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England Writ Small

May. 01, 2005

Residents of Gravesend appeared nonplussed when Britain's Chancellor of the Exchequer Gordon Brown dropped into an Internet café earlier this month for a chat with teenagers from a student employment program. The cool reception may have been a result of classic British reserve, of course, but a more likely reason is that visits by politicians — usually with hordes of reporters and photographers in tow — have become all too common in this drab Kent town. Since the election was called four weeks ago, Labour Prime Minister Tony Blair, Deputy Prime Minister John Prescott, Home Secretary Charles Clarke, Secretary of State for Northern Ireland Paul Murphy, Minister of State for Citizenship and Immigration Des Browne and Minister for Local and Regional Government Nick Raynsford have all descended on Gravesend. The Tories have sent party leader Michael Howard — twice. What attracts so many senior politicians to this former papermaking center? Gravesend sits in the bellwether constituency of Gravesham, 40 km east of London. Voters there have backed the winning party in all but two of the 22 elections since 1918, last missing the mark way back in 1951. In many ways, the area is England writ small: home to an important sea port when Britannia ruled the waves; a 19th century manufacturing center that suffered a long, painful decline; and today, a service-based economy boasting one of the largest shopping malls in Europe.

Gravesham voters, like many across Britain, are also disaffected with Labour leader, Tony Blair, if not the party itself. Incumbent Labour M.P. Chris Pond, 52, an affable former academic, believes Labour's economic record will be the decisive factor in delivering his party a third term. Under Labour's watch, the region has more than halved unemployment, from 10.2% to 4.5%, by attracting service jobs. Locals have also benefited from the lower interest rates and inflation enjoyed by the rest of the country.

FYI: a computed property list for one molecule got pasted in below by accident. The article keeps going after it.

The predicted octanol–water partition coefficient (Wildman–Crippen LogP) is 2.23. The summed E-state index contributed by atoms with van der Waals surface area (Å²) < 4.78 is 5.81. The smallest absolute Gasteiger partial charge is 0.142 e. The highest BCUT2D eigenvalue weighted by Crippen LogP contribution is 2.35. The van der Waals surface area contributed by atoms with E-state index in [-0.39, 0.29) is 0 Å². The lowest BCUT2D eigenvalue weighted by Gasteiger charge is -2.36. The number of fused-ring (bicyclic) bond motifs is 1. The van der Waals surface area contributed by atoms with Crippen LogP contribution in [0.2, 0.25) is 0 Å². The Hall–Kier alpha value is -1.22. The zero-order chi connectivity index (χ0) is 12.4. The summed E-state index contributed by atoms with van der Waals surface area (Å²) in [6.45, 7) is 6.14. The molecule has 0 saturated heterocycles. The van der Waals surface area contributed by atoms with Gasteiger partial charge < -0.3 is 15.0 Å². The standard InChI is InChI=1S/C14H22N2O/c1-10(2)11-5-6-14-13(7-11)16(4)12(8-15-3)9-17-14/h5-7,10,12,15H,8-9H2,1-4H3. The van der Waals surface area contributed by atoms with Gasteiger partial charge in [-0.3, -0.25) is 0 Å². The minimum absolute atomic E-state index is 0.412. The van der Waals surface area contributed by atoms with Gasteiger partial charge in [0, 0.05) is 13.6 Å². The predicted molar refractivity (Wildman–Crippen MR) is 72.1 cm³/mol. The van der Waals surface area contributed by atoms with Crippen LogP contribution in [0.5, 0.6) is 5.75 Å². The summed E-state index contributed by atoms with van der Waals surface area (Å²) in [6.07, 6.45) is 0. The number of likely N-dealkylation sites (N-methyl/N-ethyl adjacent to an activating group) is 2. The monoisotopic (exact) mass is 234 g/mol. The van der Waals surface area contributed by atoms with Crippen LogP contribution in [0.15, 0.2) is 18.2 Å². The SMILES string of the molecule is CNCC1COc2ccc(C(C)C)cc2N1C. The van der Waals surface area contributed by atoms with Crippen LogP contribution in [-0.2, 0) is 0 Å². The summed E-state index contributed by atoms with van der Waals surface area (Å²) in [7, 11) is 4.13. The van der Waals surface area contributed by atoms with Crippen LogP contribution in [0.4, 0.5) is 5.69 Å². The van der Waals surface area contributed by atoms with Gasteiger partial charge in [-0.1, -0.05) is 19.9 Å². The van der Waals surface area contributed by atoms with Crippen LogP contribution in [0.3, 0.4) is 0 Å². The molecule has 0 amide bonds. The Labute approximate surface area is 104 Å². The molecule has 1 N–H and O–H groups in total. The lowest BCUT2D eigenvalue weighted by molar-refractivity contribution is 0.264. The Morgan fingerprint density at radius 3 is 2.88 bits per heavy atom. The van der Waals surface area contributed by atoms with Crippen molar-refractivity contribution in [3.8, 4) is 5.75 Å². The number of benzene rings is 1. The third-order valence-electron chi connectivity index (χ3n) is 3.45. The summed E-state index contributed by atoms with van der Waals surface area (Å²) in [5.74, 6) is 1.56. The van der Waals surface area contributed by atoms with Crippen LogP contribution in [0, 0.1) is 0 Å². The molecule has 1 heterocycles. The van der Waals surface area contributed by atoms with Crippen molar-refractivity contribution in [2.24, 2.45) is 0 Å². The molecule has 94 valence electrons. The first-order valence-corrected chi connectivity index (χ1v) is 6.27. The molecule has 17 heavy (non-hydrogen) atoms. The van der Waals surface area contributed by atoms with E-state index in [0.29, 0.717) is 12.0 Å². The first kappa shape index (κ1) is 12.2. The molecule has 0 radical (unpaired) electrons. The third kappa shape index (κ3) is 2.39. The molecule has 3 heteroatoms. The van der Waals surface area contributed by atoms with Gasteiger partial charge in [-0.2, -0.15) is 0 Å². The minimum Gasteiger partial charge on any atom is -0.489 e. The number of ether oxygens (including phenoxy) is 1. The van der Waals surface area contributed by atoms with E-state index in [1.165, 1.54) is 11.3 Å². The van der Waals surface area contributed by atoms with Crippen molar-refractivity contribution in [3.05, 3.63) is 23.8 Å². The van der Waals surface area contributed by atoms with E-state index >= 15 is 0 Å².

"Even if you've done the best possible job as the constituency M.P., if the economy was going badly wrong it wouldn't make any difference at all," says Pond. Conservative Party candidate Adam Holloway, 39, is a former journalist who races around in a beat-up Volvo painted with the Union flag, with his Jack Russell Sidney — attired in similarly patriotic colours — in tow. He promises to make the growing problem of "yob culture" one of his top priorities. Like other parts of Britain, Gravesham has been struggling to contain the rampages of its younger residents. On New Year's Eve, the local Liberal Democrat candidate Bruce Parmenter was beaten unconscious after being pounced on as he walked home with a friend. "This community is getting more and more out of control," says Holloway. "Elderly people feel beseiged in their own homes."

There are other fears Holloway and his party hope to turn to their advantage. Adam Goodayle, 25, a designer who voted Labour at the last election, cites immigration as a key issue. "Some immigrants have not blended into society and seem to intimidate," says Goodayle, who believes the biggest problem lies with the newest immigrants from Eastern Europe. "Labour has been lenient on immigration." Yet, like many Gravesham voters, Goodayle says that he will "most probably" vote Labour on election day, partly in the hope that "Tony Blair will last 18 months and then Gordon Brown will take over."